No Free Lunch

Who will pay for news? CJR presents four stories searching for journalism's economic model

Journalists tend to move in packs. Not long ago we thought that the key to the business model of the new era was traffic. Journalism would migrate slowly from paid print content to free Web content—information wants to be free and all—and we would support our expensive newsrooms with the Internet ads that would ride in, bugles blowing, as thousands of visitors came to our sites. More recently came the realization, heightened by a savage recession, that the cavalry is inadequate.

So now what? In this cover package, we set four writers on the problem. Alissa Quart looks at the history of the free culture/free content movement and what it has wrought. Peter Osnos probes the link economy, asking what’s fair in the age of Google. David Simon, creator of The Wire, argues that what will save newsgathering is the courage to erect a paywall and take a stand behind it. And Michael Shapiro makes the case for a hybrid, a savvy mix of free and paid content that, combined with other income, could save the day—if we first rethink what we’re offering. What’s clear is that the free lunch is gone, and hard choices are waiting.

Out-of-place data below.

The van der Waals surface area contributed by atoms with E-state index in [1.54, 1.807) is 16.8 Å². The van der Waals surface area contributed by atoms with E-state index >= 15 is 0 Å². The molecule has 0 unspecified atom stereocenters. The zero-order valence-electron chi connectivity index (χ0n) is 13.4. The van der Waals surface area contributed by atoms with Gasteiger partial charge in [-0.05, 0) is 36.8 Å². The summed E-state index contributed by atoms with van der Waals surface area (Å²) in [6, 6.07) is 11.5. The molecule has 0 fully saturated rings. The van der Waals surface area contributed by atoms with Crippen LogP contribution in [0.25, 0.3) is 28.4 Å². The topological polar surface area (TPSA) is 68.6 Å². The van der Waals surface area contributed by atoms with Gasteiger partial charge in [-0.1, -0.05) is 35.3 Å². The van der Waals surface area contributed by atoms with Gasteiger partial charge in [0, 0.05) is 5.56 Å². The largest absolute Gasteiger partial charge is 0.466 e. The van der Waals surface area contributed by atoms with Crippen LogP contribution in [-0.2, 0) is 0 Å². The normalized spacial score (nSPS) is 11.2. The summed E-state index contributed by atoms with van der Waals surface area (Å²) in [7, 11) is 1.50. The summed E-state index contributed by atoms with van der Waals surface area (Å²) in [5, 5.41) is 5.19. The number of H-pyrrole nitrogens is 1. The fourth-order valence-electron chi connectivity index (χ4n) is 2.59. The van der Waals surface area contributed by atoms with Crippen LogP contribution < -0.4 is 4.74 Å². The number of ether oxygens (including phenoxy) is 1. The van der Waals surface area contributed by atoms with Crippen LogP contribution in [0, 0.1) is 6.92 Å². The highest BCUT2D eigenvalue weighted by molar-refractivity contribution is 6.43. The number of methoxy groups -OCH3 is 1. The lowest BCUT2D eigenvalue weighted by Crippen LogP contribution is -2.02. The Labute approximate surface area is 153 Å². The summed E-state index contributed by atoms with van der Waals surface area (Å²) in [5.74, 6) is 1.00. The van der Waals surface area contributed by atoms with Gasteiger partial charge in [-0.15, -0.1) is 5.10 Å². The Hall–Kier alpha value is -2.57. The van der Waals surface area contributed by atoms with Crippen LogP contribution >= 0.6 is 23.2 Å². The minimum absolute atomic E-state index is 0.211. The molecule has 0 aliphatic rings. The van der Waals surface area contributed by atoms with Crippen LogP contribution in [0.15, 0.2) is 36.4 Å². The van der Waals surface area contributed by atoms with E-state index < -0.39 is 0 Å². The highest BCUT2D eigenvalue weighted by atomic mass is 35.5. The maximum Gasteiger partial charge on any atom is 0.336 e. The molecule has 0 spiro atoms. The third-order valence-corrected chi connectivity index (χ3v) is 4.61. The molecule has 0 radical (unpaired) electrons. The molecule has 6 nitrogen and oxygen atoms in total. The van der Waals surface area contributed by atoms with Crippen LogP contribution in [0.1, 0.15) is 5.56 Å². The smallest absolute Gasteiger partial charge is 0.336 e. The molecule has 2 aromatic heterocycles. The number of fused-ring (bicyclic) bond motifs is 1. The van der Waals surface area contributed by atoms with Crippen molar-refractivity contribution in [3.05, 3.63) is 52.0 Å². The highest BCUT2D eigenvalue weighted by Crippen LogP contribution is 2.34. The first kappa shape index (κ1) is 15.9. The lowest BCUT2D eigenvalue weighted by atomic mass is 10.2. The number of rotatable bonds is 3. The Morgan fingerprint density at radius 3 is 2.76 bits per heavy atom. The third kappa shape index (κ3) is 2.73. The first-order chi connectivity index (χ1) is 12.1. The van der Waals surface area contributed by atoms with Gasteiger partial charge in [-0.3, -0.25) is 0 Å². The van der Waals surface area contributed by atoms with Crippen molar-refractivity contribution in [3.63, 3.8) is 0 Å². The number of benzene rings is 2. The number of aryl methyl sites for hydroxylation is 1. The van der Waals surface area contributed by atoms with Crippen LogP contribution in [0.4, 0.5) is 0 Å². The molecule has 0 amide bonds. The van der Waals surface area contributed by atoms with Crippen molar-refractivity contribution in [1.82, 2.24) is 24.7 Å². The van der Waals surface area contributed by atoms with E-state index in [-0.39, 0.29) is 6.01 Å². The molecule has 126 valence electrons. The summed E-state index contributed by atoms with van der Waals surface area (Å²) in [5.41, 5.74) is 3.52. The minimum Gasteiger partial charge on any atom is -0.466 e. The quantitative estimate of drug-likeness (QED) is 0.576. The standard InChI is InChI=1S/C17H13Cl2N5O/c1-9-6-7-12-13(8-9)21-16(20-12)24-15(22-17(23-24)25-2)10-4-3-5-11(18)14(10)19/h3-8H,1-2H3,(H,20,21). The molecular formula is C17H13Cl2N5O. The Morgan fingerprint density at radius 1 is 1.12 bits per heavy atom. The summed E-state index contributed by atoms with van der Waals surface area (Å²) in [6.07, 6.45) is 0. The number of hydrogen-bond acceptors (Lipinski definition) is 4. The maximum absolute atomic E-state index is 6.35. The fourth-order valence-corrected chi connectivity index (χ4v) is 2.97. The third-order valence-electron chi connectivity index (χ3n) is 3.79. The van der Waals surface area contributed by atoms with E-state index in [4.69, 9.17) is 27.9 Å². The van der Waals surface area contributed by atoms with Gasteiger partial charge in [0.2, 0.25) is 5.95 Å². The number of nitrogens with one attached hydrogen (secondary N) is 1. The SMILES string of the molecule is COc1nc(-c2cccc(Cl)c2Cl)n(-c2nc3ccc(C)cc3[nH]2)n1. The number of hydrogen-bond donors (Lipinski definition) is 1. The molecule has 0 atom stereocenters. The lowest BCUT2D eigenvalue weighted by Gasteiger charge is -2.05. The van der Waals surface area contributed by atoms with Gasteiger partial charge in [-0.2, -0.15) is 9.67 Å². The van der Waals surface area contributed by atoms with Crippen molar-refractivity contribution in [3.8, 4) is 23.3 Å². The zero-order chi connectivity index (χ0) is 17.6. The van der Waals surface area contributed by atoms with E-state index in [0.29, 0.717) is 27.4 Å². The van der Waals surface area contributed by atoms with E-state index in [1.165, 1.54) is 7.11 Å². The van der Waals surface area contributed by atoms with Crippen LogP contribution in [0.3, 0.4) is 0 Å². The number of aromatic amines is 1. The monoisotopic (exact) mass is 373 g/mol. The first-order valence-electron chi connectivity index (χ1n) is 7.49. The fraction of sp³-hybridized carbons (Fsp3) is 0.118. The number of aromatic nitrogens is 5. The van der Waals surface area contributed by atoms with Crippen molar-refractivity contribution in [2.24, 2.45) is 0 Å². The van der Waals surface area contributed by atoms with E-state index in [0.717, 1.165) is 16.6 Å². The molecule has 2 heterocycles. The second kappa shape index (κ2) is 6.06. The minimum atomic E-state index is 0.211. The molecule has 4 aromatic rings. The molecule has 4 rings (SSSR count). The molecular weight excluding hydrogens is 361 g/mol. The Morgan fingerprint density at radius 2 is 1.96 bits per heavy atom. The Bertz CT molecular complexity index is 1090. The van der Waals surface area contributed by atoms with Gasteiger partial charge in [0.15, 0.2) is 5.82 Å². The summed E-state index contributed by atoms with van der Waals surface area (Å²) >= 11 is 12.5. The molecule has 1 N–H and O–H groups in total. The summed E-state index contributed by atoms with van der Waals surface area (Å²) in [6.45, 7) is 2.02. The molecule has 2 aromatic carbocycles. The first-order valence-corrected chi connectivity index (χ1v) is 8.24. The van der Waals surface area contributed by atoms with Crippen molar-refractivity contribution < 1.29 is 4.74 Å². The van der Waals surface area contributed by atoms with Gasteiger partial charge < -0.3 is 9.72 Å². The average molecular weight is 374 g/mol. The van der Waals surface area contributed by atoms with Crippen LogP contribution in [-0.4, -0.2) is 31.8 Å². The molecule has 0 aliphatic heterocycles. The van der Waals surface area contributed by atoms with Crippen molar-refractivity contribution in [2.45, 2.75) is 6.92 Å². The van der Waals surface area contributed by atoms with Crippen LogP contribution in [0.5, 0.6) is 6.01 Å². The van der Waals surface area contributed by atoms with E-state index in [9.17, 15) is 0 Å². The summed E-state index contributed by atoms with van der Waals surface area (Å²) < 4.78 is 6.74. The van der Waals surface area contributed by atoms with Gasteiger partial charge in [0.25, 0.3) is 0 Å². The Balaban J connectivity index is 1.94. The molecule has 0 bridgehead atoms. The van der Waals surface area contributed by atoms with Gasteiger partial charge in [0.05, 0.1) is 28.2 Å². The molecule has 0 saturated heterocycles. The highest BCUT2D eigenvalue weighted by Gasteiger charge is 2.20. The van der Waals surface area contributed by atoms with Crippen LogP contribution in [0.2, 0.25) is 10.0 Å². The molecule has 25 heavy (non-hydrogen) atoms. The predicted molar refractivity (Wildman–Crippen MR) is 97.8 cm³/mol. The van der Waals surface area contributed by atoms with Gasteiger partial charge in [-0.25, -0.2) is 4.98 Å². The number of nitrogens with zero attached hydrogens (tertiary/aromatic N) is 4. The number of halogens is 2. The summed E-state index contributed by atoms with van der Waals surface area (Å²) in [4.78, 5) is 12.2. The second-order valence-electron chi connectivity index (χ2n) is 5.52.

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The Editors are the staffers of Columbia Journalism Review.